Tuesday, May 22, 2012

FEATURES BY ARTISTS: Rena Effendi from Azerbaidschan (feature.instituteartistmanagement.com)

Summary: On May 10th residents of some 20 villages along the Kura River in Azerbaijian had to flee from the floods caused by heavy rains that increased the water level in the river. The waters rose at a fast pace simultaneously in Kura and Araz rivers that unite in Georgia. As a result, the floods affected nearly 20,000 people and damaged over 50,000 hectares of farmland. Most of the people from the affected villages in Sabirabad region, hit hardest by the floods, are subsistence farmers whose farms, orchards and livestock were destroyed by the floods leaving them with no livelihood. Some 2000 people were relocated to tent camps and temporary school buildings under the Government's relief program. Basic care is being provided, medical services, food and water, but the newly displaced people are unsure when they will be able to return home. Thousand of homes are still under water and thousands were destroyed, however, many residents return home walking in water to salvage their belongings. The Government's plan is to separate the Araz and Kura rivers in order to avoid future floods. (source: www.eurasianet.org)

OIL VILLAGE // Rena Effendi
Summary: Soviet era industrialisation program and mostly petroleum-related production created an environmental crisis both in the Caspian Sea and onshore in Baku, Azerbaijan’s capital city. In addition, the economy’s heavy dependence on the oil sector brought people from the villages into the city in search for work. As a result, nearly 4,000,000 people, half of the country’s population now lives in Baku, which is imploding with overpopulation and urban decay. In 2008, Forbes magazine named Baku as the most polluted city in the world.

Summary: First decade into the 21st century, Khinaliq, because of its remoteness, still managed to preserve its ancient way of life. There is no running water but the stream nearby, no gas except the natural fires sprouting from the gas-pocked mountains. The light-skinned and blue-eyed race speaks Khinaluq, a unique and dying out language attributed to the northeastern group of Caucasus languages. The only source of income is sheep breeding - husbands graze their flocks in mountain pastures, women weave traditional carpet designs from wool at home. There are little over 1000 shepherd families living in Khinaliq at an elevation of over 2300 meters above the sea. Before 2006, the village was inaccessible for nine months out of the year, but four years ago, the president of Azerbaijan decided to visit Khinaliq and the government built the new road. This newly asphalted road will surely alleviate the hardships associated with winter and mountain isolation, but it may also threaten the unique culture of Khinaliq.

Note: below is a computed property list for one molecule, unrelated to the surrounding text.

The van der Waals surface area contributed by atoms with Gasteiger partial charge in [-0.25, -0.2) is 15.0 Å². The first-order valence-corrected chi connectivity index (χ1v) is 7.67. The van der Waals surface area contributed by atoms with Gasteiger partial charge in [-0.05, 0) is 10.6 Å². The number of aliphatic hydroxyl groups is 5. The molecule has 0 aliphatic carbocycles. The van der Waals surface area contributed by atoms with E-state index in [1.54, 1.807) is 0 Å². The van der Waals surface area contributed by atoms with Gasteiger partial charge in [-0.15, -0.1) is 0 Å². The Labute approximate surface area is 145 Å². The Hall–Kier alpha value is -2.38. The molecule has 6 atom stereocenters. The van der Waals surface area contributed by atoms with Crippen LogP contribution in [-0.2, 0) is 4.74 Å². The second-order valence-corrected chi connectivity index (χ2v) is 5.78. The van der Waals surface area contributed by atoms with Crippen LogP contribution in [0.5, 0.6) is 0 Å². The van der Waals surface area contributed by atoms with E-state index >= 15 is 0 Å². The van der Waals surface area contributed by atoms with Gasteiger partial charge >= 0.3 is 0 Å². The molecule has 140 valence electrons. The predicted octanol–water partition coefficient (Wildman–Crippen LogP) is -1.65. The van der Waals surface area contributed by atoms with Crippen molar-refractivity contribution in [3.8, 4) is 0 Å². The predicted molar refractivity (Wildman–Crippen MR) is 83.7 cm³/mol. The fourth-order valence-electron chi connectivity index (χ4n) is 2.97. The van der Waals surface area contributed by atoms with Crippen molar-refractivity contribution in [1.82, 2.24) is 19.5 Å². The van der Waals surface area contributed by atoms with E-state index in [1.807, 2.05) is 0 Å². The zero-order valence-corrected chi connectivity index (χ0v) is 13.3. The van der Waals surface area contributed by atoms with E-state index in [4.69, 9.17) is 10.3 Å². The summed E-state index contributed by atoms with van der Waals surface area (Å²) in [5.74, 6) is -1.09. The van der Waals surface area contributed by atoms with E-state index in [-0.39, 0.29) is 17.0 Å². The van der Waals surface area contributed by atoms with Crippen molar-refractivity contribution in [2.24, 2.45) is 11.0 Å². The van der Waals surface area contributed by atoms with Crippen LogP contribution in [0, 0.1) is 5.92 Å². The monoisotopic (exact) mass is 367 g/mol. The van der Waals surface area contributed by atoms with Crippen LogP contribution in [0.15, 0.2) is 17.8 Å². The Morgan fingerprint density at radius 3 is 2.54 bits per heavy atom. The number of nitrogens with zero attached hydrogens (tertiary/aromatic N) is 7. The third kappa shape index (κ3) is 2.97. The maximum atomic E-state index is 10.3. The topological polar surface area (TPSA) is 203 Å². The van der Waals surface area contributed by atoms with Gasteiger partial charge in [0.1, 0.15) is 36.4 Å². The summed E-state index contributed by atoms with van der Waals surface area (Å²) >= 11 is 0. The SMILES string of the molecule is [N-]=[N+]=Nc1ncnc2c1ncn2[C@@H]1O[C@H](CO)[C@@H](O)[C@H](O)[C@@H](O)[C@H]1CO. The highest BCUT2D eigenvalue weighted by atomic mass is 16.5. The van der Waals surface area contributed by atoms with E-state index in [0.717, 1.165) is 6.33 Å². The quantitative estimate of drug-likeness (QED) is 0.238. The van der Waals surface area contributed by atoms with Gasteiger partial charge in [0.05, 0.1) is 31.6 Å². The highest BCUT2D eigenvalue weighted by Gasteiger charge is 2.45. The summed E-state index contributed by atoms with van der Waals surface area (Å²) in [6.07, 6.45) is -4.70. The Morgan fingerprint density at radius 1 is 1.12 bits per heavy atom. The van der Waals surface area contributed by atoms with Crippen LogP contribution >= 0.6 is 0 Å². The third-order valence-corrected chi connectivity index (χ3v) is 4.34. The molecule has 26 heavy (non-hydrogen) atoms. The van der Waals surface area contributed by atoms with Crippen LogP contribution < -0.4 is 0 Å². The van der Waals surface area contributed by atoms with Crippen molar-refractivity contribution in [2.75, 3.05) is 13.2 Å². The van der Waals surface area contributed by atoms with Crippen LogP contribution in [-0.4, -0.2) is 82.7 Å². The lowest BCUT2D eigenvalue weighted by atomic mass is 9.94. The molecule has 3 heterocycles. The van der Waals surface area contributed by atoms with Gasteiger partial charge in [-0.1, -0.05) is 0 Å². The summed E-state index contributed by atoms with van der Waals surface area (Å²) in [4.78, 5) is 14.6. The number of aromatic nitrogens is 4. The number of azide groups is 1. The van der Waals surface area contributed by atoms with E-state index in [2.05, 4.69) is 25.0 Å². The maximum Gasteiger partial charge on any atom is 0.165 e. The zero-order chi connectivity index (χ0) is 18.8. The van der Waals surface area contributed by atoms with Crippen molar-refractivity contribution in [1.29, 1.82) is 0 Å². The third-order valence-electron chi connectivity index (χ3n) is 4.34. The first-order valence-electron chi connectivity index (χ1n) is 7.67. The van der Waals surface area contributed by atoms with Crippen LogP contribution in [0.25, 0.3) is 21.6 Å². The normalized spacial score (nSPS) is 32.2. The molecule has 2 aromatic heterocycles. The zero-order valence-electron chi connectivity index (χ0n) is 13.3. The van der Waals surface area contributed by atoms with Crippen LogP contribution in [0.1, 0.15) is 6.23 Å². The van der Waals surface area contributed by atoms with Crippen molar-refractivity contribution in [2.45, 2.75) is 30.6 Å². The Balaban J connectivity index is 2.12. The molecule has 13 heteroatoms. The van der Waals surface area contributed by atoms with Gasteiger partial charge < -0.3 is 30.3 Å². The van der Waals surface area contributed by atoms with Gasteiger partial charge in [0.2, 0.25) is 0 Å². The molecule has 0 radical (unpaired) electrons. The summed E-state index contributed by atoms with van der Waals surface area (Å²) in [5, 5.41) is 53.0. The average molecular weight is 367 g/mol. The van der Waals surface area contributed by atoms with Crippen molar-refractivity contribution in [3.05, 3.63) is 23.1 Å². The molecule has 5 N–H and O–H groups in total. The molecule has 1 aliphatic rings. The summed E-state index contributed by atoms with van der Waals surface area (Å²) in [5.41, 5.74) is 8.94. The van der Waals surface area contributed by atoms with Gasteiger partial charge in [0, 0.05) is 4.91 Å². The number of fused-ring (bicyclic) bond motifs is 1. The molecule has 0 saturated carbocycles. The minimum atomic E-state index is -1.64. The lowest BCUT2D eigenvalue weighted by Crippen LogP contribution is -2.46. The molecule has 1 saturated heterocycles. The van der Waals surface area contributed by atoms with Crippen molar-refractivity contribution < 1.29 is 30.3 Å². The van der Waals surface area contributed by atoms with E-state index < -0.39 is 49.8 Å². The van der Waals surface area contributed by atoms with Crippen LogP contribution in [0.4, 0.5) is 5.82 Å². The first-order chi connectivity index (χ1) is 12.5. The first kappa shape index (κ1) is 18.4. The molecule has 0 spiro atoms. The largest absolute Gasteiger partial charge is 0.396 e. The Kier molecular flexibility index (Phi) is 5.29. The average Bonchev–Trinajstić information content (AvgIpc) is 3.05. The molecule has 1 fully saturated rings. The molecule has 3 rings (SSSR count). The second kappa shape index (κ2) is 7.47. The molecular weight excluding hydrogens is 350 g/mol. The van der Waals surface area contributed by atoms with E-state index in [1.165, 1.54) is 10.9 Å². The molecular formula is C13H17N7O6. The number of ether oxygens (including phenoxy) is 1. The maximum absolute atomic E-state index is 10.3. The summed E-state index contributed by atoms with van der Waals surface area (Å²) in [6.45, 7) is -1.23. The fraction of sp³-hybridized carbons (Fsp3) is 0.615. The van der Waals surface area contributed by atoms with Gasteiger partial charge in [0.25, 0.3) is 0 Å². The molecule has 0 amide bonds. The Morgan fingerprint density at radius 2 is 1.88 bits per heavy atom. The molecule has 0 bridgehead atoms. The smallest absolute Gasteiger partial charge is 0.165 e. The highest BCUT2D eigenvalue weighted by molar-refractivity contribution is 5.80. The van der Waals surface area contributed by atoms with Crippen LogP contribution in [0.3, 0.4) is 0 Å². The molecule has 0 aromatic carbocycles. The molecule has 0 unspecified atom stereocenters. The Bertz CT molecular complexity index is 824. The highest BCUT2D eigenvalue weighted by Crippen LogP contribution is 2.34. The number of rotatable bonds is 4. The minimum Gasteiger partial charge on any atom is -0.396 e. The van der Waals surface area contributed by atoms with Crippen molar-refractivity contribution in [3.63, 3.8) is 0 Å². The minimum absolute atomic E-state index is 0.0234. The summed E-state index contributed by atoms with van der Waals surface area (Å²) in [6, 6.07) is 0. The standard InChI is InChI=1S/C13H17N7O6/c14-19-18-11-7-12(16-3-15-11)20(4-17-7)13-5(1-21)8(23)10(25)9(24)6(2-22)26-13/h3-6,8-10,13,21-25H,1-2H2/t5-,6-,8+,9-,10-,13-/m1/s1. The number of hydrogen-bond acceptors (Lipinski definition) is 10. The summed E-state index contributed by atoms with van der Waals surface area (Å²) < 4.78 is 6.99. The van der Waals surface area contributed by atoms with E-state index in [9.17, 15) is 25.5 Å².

Summary: A visual documentation of the 2008 conflict in Georgia after a Russian invasion.

PIPE DREAMS // Rena Effendi
Summary: Snaking 1,700 kilometres through five conflict zones, in the shadow of the Caucasus mountains, the Baku-Tbilisi-Ceyhan (BTC) pipeline manoeuvres through a delicate web of social, environmental and political concerns. Carrying one million barrels of oil daily to the West, while combating Russian energy influence, this pipeline project is a part of "the New Great Game", a game that affects the lives of millions of citizens in the adjoining countries of Azerbaijan, Georgia and Turkey.

More about Rena Effendi: feature.instituteartistmanagement.com

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